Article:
Although I barely knew the plants she was listing and describing, I enjoyed the passion she felt for her garden, her sadness at not being able to do the digging herself, the detailed study of seed catalogues and obvious pride at the results. It is utterly charming and unusual, the very essence of Englishness, full of astute observations about people and cultures. And sometimes she voices opinions which sound remarkably modern.

Archive picture of Nassenheide manor with April, May and June babies.

To most German Hausfraus the dinners and the puddings are of paramount importance, and they pride themselves on keeping those parts of their houses that are seen in a state of perpetual and spotless perfection, and this is exceedingly praiseworthy; but, I would humbly inquire, are there not other things even more important?… It cannot be right to be the slave of one’s household gods, and I protest that if my furniture ever annoyed me by wanting to be dusted when I wanted to be doing something else… I should cast it all into the nearest bonfire and sit and warm my toes at the flames with great contentment…

The hours fly by shut up with those catalogues and with Duty snaring on the other side of the door. I don’t like Duty – everything in the least disagreeable is always sure to be one’s duty.

Well, trials are the portion of mankind, and gardeners have their share, and in any case it is better to be tried by plants than persons, seeing that with plants you know that it is you who are in the wrong, and with persons it is always the other way about…

Miss Jones looked as though she did not like Germans. I am afraid she despises us because she thinks we are foreigners – an attitude of mind quite British and wholly to her credit; but we, on the other hand, regard her as a foreigner, which, of course, makes things very complicated.

Happiness is so wholesome; it invigorates and warms me into piety far more effectually than any amount of trials and griefs… In spire of the protestations of some peculiarly constructed persons that they are the better for trials, I don’t believe it. Such things must sour us, just as happiness must sweeten us and make us kinder, and more gentle.

Original picture of Nassenheide from 19th century.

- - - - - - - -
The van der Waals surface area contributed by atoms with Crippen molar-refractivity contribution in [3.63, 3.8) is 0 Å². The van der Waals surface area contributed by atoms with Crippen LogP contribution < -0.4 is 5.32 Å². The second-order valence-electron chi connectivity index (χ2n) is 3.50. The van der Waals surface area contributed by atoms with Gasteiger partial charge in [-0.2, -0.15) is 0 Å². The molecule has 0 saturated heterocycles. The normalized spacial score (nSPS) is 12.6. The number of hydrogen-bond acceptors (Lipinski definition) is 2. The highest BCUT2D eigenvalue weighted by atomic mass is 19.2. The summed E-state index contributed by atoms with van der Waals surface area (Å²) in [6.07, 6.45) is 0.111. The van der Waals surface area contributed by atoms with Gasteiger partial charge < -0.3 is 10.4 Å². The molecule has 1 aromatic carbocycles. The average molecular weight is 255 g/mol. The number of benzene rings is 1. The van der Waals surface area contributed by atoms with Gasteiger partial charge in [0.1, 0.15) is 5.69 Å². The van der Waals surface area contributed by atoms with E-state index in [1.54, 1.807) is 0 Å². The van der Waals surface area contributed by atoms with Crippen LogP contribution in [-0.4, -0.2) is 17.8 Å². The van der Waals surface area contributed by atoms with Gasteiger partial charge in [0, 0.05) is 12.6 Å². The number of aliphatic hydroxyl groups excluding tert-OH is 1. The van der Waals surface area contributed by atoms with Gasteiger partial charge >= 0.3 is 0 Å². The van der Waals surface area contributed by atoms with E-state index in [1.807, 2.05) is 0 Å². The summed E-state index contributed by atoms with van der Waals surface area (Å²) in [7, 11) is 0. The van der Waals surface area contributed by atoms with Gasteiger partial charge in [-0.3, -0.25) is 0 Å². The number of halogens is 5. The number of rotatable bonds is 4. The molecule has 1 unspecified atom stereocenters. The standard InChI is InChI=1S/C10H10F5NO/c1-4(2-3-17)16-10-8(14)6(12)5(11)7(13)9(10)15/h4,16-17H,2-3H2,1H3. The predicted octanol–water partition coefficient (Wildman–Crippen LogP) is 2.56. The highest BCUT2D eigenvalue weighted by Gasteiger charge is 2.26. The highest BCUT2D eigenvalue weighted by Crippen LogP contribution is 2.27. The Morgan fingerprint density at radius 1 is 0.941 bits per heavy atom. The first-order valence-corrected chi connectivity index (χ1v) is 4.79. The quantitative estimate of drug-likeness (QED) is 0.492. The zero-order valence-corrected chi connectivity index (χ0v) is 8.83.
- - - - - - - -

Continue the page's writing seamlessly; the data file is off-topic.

If your lot makes you cry and be wretched, get rid of it and take another; strike out for yourself; don’t listen to the shrieks of your relations, to their gibes or their entreaties; don’t let your own microscopic set prescribe your goings-out and comings-in; don’t be afraid of public opinion in the shape of the neighbour in the next house, when all the world is before you new and shining, and everything is possible, if you will only be energetic and independent and seize opportunity by the scruff of the neck.

If this sounds like a self-help book, it is not. And the narrator is quickly brought down to earth by her friend’s retort to the above exhortation:

To hear you talk, no one would ever imagine that you dream away your days in a garden with a book, and that you never in your life seized anything by the scruff of its neck.

It is this down-to-earth quality, this endearing exchange of firmly-held points of view, as well as the love of nature which makes this book such a delightful companion, although it is clear that the author is speaking from a position of privilege to which we may find it difficult to relate. A true mood-booster, which should not have been relegated to the dark, dank reserve stock cellars of the library.

Another archive picture of Nassenheide during Elizabeth’s time there. The property has been demolished and now lies within the borders of Poland.

Modern German Classic: The Mussel Feast

MusselFeastWritten just before the fall of the Berlin Wall in 1989, this book by Birgit Vanderbeke is both domestic and allegorical, examining how all revolutions start with one small act of insubordination.